Trump daughter at library to discuss new tax plan



SITTING IN—Ivanka Trump on stage at the Reagan Library. Courtesy of the Ronald ReaganPresidential Foundation and Institute

SITTING IN—Ivanka Trump on stage at the Reagan Library. Courtesy of the Ronald Reagan Presidential Foundation and Institute

Speaking at the Reagan Library in Simi Valley this week, U.S. Treasury Secretary Steven Mnuchin and presidential advisor Ivanka Trump evoked the 40th president’s tax cut in the early 1980s to drum up support for President Donald Trump’s current tax overhaul.

If passed, the changes would mark the first comprehensive U.S. tax reform since Reagan signed the Economic Recovery Tax Act of 1981, Ivanka Trump, who worked with her father to craft the sweeping legislation, said.

“My passion has been to provide relief for American families,” the first daughter told the audience at the library’s speaker series event Nov. 5.

“Special interests have crept in” to reverse many of the gains the middle class saw from Reagan’s tax cuts and create a complicated tax code, she said. The new tax plan simplifies rates while also helping middle-class families by expanding the child tax credit and increasing the ceiling on tax-free earnings, Trump said.

“We cannot afford to not support all Americans, especially hard-working Americans and their families.”

Mnuchin, who is traveling around the country to promote Trump’s tax plan, said the setting of his Ventura County visit was symbolically important.

“Like Reagan, we’ll lower rates for families and businesses, reducing the corporate rate further (from 34 percent) to 20 percent. We’re closing loopholes that benefit the privileged few. We’re making the tax code simple and fair again,” he said.

Mnuchin promised the tax cuts will “immediately put money back into the pockets of Americans.”

With a proposed doubling of the standard deduction, the first $24,000 earned by a household would be tax-free. But critics worry that the middle class would simultaneously lose some of its valuable state income tax and home mortgage interest deduction. They’re also miffed that the plan would eliminate the deductibility of student loan interest.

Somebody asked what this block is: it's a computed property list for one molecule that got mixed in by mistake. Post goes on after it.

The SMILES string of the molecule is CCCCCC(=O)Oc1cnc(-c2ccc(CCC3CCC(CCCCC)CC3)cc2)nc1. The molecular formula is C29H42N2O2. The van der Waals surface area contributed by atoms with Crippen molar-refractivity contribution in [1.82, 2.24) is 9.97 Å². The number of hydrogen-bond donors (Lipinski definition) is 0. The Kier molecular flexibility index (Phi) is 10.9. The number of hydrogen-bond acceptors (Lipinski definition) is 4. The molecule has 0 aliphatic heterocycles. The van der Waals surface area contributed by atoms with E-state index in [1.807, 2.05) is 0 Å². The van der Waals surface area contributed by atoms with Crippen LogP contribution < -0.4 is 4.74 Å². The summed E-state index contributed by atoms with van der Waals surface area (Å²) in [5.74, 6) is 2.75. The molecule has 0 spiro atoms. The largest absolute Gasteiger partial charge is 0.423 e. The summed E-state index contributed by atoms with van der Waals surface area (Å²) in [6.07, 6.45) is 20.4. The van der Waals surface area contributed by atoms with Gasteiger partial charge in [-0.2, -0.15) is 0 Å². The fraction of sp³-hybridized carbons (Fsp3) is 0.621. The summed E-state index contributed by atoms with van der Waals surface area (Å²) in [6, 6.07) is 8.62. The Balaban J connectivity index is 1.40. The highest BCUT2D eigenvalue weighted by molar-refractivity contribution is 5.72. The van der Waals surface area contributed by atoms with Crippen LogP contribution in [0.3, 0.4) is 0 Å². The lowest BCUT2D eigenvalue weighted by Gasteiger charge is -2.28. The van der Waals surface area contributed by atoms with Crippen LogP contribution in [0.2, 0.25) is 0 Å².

Effect on businesses

Reagan championed lower taxes on businesses as a way to spur economic growth, increase wages and employment, and generate more taxable income.

But the strategy of supply-side economics, which came to be known as Reaganomics, or tickle-down economics, produced mixed results. Although Reagan’s tax cuts helped end the recession in the ’80s, they also ballooned the national debt. Trump’s plan would add an estimated $1.5 trillion to the debt.

Mnuchin said the plan encourages large corporations to return to the United States the trillions of dollars they chose to park overseas to avoid taxes.

High taxes on businesses contribute to the country’s stagnant 2 percent annual growth rate, “which has come to be seen as the new normal,” Mnuchin said. Under Trump’s plan, the nation’s gross domestic product, the total output of the U.S. economy, would jump to 3 percent or higher, he said.

Attending the presentation on Sunday along with federal, state and area dignitaries were students from Pepperdine University in Malibu, Cal Lutheran University in Thousand Oaks and Royal High School in Simi Valley.

Their impressions were mixed.

“I think the tax plan will work,” said Jack Richards, 15, a 10th-grader in Royal High teacher Brian Dennert’s world history and geography class.

“I really want to thank the library for allowing us to attend as guests,” the student added.

Four years ago, Dennert and fellow RHS teacher John Downey launched a similar speaker series at Royal called the Brown Bag lunch, bringing local officials and dignitaries to the campus to speak to students during lunch break. The series earned the school a California Civic Learning Award from the California Department of Justice and the state Department of Education.

Jack said that by attending the Reagan Library event, he learned “more about the tax plan than you can find out by going on the internet. It was cool.”

But Sammy Edgar, 15, a fellow 10th-grader in Dennert’s class, thought Mnuchin’s speech was short on details. He was also disappointed that the treasury secretary didn’t read his written question about how the plan closes tax loopholes.

“I did a lot of reading up on the plan to make sure I knew what they would be talking about,” Sammy said. “He spent a lot of time talking about how they’ll cut the business tax from 34 percent to 20 percent, but he didn’t provide sufficient information for me on how giving rich people a tax cut and cutting taxes to businesses will create more jobs for the middle class.

“I want to know more about the way it will trickle down.”